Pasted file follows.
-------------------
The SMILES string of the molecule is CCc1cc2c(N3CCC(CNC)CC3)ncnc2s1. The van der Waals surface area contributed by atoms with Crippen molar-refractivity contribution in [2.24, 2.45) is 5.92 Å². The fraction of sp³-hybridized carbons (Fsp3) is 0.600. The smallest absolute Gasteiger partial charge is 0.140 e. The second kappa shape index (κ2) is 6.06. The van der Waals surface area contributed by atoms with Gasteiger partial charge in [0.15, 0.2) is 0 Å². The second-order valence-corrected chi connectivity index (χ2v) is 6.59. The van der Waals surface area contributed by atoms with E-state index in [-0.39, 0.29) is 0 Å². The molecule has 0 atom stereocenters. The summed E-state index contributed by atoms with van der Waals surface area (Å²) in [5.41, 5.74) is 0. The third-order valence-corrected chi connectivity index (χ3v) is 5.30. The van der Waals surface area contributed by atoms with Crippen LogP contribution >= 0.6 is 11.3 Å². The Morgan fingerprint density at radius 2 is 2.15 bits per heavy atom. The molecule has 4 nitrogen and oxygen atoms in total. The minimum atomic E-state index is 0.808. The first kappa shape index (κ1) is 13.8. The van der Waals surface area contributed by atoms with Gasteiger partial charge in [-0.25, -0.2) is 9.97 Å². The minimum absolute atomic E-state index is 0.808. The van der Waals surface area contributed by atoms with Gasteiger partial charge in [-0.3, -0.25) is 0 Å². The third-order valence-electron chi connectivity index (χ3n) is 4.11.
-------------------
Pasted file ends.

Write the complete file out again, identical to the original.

The SMILES string of the molecule is CCc1cc2c(N3CCC(CNC)CC3)ncnc2s1. The van der Waals surface area contributed by atoms with Crippen molar-refractivity contribution in [2.24, 2.45) is 5.92 Å². The fraction of sp³-hybridized carbons (Fsp3) is 0.600. The smallest absolute Gasteiger partial charge is 0.140 e. The second kappa shape index (κ2) is 6.06. The van der Waals surface area contributed by atoms with Gasteiger partial charge in [0.15, 0.2) is 0 Å². The second-order valence-corrected chi connectivity index (χ2v) is 6.59. The van der Waals surface area contributed by atoms with E-state index in [-0.39, 0.29) is 0 Å². The molecule has 0 atom stereocenters. The summed E-state index contributed by atoms with van der Waals surface area (Å²) in [5.41, 5.74) is 0. The third-order valence-corrected chi connectivity index (χ3v) is 5.30. The van der Waals surface area contributed by atoms with Crippen LogP contribution >= 0.6 is 11.3 Å². The Morgan fingerprint density at radius 2 is 2.15 bits per heavy atom. The molecule has 4 nitrogen and oxygen atoms in total. The minimum atomic E-state index is 0.808. The first kappa shape index (κ1) is 13.8. The van der Waals surface area contributed by atoms with Gasteiger partial charge in [-0.25, -0.2) is 9.97 Å². The minimum absolute atomic E-state index is 0.808. The van der Waals surface area contributed by atoms with Gasteiger partial charge in [-0.3, -0.25) is 0 Å². The third-order valence-electron chi connectivity index (χ3n) is 4.11.